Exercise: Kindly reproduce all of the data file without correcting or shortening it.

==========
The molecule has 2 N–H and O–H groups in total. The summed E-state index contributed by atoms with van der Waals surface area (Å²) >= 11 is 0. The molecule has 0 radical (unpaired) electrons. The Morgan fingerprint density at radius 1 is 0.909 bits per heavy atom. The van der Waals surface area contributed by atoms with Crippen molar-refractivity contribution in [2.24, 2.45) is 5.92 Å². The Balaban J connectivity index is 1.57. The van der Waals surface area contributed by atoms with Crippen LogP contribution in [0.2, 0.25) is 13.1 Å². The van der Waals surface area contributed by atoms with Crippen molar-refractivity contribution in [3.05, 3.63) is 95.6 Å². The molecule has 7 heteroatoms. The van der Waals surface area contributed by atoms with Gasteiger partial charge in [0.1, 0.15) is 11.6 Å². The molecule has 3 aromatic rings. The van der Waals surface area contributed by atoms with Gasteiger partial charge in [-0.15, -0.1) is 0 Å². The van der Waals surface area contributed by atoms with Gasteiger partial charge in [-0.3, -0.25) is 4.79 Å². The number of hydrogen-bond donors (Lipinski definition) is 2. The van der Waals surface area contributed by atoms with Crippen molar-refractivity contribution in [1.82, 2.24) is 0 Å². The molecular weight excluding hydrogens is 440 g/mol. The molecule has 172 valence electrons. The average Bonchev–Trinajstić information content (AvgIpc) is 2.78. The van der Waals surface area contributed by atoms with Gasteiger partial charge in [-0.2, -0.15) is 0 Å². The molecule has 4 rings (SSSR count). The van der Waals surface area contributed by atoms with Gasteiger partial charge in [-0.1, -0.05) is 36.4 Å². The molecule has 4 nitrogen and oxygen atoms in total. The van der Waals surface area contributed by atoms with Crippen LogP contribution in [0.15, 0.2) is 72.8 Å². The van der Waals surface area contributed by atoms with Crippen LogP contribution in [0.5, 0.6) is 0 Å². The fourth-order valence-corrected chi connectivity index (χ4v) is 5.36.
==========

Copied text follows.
The molecule has 2 N–H and O–H groups in total. The summed E-state index contributed by atoms with van der Waals surface area (Å²) >= 11 is 0. The molecule has 0 radical (unpaired) electrons. The Morgan fingerprint density at radius 1 is 0.909 bits per heavy atom. The van der Waals surface area contributed by atoms with Crippen molar-refractivity contribution in [2.24, 2.45) is 5.92 Å². The Balaban J connectivity index is 1.57. The van der Waals surface area contributed by atoms with Crippen LogP contribution in [0.2, 0.25) is 13.1 Å². The van der Waals surface area contributed by atoms with Crippen molar-refractivity contribution in [3.05, 3.63) is 95.6 Å². The molecule has 7 heteroatoms. The van der Waals surface area contributed by atoms with Gasteiger partial charge in [0.1, 0.15) is 11.6 Å². The molecule has 3 aromatic rings. The van der Waals surface area contributed by atoms with Gasteiger partial charge in [-0.15, -0.1) is 0 Å². The van der Waals surface area contributed by atoms with Gasteiger partial charge in [-0.3, -0.25) is 4.79 Å². The number of hydrogen-bond donors (Lipinski definition) is 2. The van der Waals surface area contributed by atoms with Crippen molar-refractivity contribution in [1.82, 2.24) is 0 Å². The molecular weight excluding hydrogens is 440 g/mol. The molecule has 172 valence electrons. The average Bonchev–Trinajstić information content (AvgIpc) is 2.78. The van der Waals surface area contributed by atoms with Gasteiger partial charge in [-0.2, -0.15) is 0 Å². The molecule has 4 rings (SSSR count). The van der Waals surface area contributed by atoms with Gasteiger partial charge in [-0.1, -0.05) is 36.4 Å². The molecule has 4 nitrogen and oxygen atoms in total. The van der Waals surface area contributed by atoms with Crippen LogP contribution in [0.15, 0.2) is 72.8 Å². The van der Waals surface area contributed by atoms with Crippen LogP contribution in [0.5, 0.6) is 0 Å². The fourth-order valence-corrected chi connectivity index (χ4v) is 5.36.